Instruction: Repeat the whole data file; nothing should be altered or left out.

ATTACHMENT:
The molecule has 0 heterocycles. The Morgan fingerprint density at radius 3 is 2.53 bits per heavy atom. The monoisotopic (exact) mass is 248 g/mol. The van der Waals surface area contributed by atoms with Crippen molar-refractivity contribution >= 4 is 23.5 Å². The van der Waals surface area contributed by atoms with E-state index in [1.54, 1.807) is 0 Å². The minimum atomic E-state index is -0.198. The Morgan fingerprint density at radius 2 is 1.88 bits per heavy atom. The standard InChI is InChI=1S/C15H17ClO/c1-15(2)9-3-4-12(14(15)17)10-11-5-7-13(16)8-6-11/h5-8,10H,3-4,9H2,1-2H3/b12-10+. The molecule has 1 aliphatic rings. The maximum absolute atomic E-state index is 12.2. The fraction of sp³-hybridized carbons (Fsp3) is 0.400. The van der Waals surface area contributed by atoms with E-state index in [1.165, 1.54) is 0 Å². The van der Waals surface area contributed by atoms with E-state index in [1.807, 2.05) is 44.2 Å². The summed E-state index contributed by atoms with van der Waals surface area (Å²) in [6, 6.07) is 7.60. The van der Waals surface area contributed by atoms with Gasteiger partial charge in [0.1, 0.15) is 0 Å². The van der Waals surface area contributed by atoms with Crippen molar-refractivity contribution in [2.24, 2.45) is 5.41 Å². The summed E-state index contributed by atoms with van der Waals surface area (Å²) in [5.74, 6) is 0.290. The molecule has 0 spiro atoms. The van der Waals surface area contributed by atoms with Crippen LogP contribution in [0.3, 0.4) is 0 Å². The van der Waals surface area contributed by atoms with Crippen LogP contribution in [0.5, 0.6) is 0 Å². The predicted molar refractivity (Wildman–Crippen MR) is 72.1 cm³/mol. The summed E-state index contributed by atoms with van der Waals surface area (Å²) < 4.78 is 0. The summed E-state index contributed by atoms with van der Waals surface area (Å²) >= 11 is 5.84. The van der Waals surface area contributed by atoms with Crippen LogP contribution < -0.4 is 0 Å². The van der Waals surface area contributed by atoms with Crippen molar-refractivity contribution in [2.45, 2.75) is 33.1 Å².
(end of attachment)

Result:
The molecule has 0 heterocycles. The Morgan fingerprint density at radius 3 is 2.53 bits per heavy atom. The monoisotopic (exact) mass is 248 g/mol. The van der Waals surface area contributed by atoms with Crippen molar-refractivity contribution >= 4 is 23.5 Å². The van der Waals surface area contributed by atoms with E-state index in [1.54, 1.807) is 0 Å². The minimum atomic E-state index is -0.198. The Morgan fingerprint density at radius 2 is 1.88 bits per heavy atom. The standard InChI is InChI=1S/C15H17ClO/c1-15(2)9-3-4-12(14(15)17)10-11-5-7-13(16)8-6-11/h5-8,10H,3-4,9H2,1-2H3/b12-10+. The molecule has 1 aliphatic rings. The maximum absolute atomic E-state index is 12.2. The fraction of sp³-hybridized carbons (Fsp3) is 0.400. The van der Waals surface area contributed by atoms with E-state index in [1.165, 1.54) is 0 Å². The van der Waals surface area contributed by atoms with E-state index in [1.807, 2.05) is 44.2 Å². The summed E-state index contributed by atoms with van der Waals surface area (Å²) in [6, 6.07) is 7.60. The van der Waals surface area contributed by atoms with Gasteiger partial charge in [0.1, 0.15) is 0 Å². The van der Waals surface area contributed by atoms with Crippen molar-refractivity contribution in [2.24, 2.45) is 5.41 Å². The summed E-state index contributed by atoms with van der Waals surface area (Å²) in [5.74, 6) is 0.290. The molecule has 0 spiro atoms. The van der Waals surface area contributed by atoms with Crippen LogP contribution in [0.3, 0.4) is 0 Å². The van der Waals surface area contributed by atoms with Crippen LogP contribution in [0.5, 0.6) is 0 Å². The predicted molar refractivity (Wildman–Crippen MR) is 72.1 cm³/mol. The summed E-state index contributed by atoms with van der Waals surface area (Å²) < 4.78 is 0. The summed E-state index contributed by atoms with van der Waals surface area (Å²) >= 11 is 5.84. The van der Waals surface area contributed by atoms with Crippen LogP contribution < -0.4 is 0 Å². The van der Waals surface area contributed by atoms with Crippen molar-refractivity contribution in [2.45, 2.75) is 33.1 Å².